Government

With Ped Mall work soon, Iowa City invites public to open house

Construction begins at and of the month; merchants will remain open

People walk over the bricks on the Pedestrian Mall in Iowa City on Friday, Jan. 26, 2018. Iowa City sent out a survey asking if residents would be interested in buying the Ped Mall bricks that they're tearing up this summer. But the bids for salvaging and cleaning came in too high, so the city still is considering what to do. (Stephen Mally/The Gazette)
People walk over the bricks on the Pedestrian Mall in Iowa City on Friday, Jan. 26, 2018. Iowa City sent out a survey asking if residents would be interested in buying the Ped Mall bricks that they're tearing up this summer. But the bids for salvaging and cleaning came in too high, so the city still is considering what to do. (Stephen Mally/The Gazette)
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IOWA CITY — Although perfect patio weather has yet to arrive, the days downtown visitors have to enjoy a construction-free Pedestrian Mall are numbered.

Contractors are expected to begin underground utility and streetscape improvement work on the Ped Mall April 30, and continue over the next two construction seasons. The city has scheduled a final informational open house for the public from 4 to 6 p.m. Thursday in Meeting Room A at the Iowa City Public Library.

“One of the first things they’ll do is set up the fencing to fence off the construction area,” said Scott Sovers, senior civil engineer with the city. “The first phase of the project, the contractor will be working on the interior part of the Ped Mall with the pedestrians pushed up against the buildings or up against the businesses.”

At the meeting, community members can expect to hear a summary of the project, details of the construction phasing and schedule as well as have an opportunity to ask questions.

For those who cannot attend, the city is planning to broadcast it on Facebook live starting at 4:30 p.m. at facebook.com/cityofiowacity.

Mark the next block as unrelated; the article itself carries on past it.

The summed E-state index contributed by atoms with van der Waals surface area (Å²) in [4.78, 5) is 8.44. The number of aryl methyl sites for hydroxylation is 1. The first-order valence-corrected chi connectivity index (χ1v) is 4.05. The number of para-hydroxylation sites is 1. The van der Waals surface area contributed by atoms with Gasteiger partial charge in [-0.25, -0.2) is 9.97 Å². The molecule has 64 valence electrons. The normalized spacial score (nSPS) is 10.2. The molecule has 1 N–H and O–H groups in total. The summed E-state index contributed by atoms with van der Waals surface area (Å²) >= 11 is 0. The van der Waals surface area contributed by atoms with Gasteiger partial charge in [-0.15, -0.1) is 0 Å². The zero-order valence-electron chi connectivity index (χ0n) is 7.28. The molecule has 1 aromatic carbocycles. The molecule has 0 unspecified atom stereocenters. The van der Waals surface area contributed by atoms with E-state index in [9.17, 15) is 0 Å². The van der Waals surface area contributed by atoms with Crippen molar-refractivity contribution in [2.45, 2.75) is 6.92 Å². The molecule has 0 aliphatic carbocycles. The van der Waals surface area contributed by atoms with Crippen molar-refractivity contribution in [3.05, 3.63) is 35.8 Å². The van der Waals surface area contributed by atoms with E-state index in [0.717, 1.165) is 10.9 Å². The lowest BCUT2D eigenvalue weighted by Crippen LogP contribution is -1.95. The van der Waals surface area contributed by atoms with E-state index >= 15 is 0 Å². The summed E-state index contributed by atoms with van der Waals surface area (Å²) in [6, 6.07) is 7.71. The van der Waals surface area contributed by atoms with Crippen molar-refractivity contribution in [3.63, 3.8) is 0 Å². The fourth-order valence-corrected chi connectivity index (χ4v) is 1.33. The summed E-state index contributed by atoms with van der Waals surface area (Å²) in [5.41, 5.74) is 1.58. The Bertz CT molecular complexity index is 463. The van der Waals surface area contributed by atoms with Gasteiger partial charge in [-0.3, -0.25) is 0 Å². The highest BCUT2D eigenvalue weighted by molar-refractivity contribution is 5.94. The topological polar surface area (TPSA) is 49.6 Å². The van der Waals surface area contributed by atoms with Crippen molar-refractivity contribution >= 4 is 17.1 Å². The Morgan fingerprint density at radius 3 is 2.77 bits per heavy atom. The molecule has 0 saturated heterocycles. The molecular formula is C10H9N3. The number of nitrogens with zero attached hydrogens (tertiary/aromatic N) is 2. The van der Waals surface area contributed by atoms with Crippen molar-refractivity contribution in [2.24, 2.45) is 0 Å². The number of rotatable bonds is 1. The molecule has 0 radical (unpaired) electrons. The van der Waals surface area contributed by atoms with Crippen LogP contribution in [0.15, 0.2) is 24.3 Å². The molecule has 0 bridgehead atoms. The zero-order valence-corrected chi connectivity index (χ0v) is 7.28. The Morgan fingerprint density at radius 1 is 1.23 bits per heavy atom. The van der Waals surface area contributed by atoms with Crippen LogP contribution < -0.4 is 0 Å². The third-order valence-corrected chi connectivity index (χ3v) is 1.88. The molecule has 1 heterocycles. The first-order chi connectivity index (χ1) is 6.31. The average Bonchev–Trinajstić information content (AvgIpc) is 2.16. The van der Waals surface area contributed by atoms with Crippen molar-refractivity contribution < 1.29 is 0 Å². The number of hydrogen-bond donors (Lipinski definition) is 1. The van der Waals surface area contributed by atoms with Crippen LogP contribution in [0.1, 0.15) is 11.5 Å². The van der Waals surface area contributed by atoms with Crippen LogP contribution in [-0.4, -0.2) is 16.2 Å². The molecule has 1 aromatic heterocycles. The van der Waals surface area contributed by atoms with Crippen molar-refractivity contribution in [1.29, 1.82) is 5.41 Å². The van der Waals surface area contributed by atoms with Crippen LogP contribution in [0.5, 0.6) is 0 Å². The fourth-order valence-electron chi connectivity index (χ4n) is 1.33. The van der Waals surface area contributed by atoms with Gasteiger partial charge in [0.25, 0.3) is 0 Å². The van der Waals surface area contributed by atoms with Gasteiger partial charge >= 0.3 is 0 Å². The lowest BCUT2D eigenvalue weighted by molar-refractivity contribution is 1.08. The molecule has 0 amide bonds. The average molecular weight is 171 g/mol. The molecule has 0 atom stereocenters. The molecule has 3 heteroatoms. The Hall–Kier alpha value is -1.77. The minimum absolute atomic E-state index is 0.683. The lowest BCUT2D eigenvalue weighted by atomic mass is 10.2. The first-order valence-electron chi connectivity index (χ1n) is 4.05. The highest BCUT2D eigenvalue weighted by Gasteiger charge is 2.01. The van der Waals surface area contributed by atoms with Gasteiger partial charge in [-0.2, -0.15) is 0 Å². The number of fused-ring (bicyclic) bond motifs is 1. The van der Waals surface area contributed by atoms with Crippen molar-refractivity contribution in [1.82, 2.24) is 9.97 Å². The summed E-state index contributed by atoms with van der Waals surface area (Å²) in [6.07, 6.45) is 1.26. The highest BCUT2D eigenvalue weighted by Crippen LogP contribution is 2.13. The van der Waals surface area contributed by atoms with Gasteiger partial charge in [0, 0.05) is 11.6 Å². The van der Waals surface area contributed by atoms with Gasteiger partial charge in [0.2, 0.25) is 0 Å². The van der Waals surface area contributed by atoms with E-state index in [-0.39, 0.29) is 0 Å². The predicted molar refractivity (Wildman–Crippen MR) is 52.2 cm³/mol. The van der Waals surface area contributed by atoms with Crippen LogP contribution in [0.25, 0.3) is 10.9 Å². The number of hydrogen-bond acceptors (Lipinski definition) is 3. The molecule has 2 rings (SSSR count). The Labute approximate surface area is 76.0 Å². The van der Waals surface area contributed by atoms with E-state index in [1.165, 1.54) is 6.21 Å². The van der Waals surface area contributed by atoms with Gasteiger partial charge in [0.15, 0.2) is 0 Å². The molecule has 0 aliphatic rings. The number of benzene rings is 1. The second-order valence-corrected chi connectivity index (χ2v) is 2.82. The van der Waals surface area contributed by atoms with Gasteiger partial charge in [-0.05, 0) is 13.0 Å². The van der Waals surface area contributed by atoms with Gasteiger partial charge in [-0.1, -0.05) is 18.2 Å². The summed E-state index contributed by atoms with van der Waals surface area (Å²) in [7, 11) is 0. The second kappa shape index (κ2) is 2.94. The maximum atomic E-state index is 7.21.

At its last meeting, the Iowa City Council awarded the project to Portzen Construction for a base bid of $6.8 million.

The Dubuque Street section of the Ped Mall is expected to be the first section replaced, with the College Street corridor following in 2019.

The Ped Mall work is part of the same project that left Washington Street torn up in 2016. Sovers said pedestrians can expect much of the same walkways to get to the affected businesses, which are all planned to remain open.

During the 2016 construction, the Iowa City Downtown District put on a series of events, called Open Washington, with the hope of spurring more people to visit the businesses. While the district plans do more construction mitigation programming this time around, specifics have to wait for the city and contractor to finalize construction details.

“Now they’re working through some of the other construction elements that are relative to staging and equipment and getting in and out of the site that can impact what we’re doing with programming,” said Nancy Bird, executive director of the district.

Bird said, however, the district has been working to improve its alleyways, including facilitating the painting of a number of murals to beautify the area.

“It should be an interesting storyline for downtown Iowa City. While this construction project is happening, there’s going to be a lot of other artistic elements that are going to be playing out all summer long,” Bird said. “The other kind of event-type things that we’ll be doing are lesser known.”

Future of salvageable Ped Mall bricks unknown

Earlier this year, Iowa City released a survey asking residents if they’d be interested in purchasing old Ped Mall bricks. However, the bid for salvaging, cleaning and placing bricks on pallets came in too high, said city senior civil engineer Scott Sovers. Now, the city will simply remove them and store them at one of the parks for potential reuse later on instead.

Sovers said staff still are trying to look for a more sustainable option for the salvageable bricks instead of dumping them at the landfill. He said sometime this summer city staff would know more about a potential brick sale.

“We haven’t really determined what that (use) is at this time,” Sovers said. “There’s a potential that they could be offered to the public. They’re just going to have to pick through a pile and pick the ones that they want.”

l Comments: (319) 339-3172; maddy.arnold@thegazette.com

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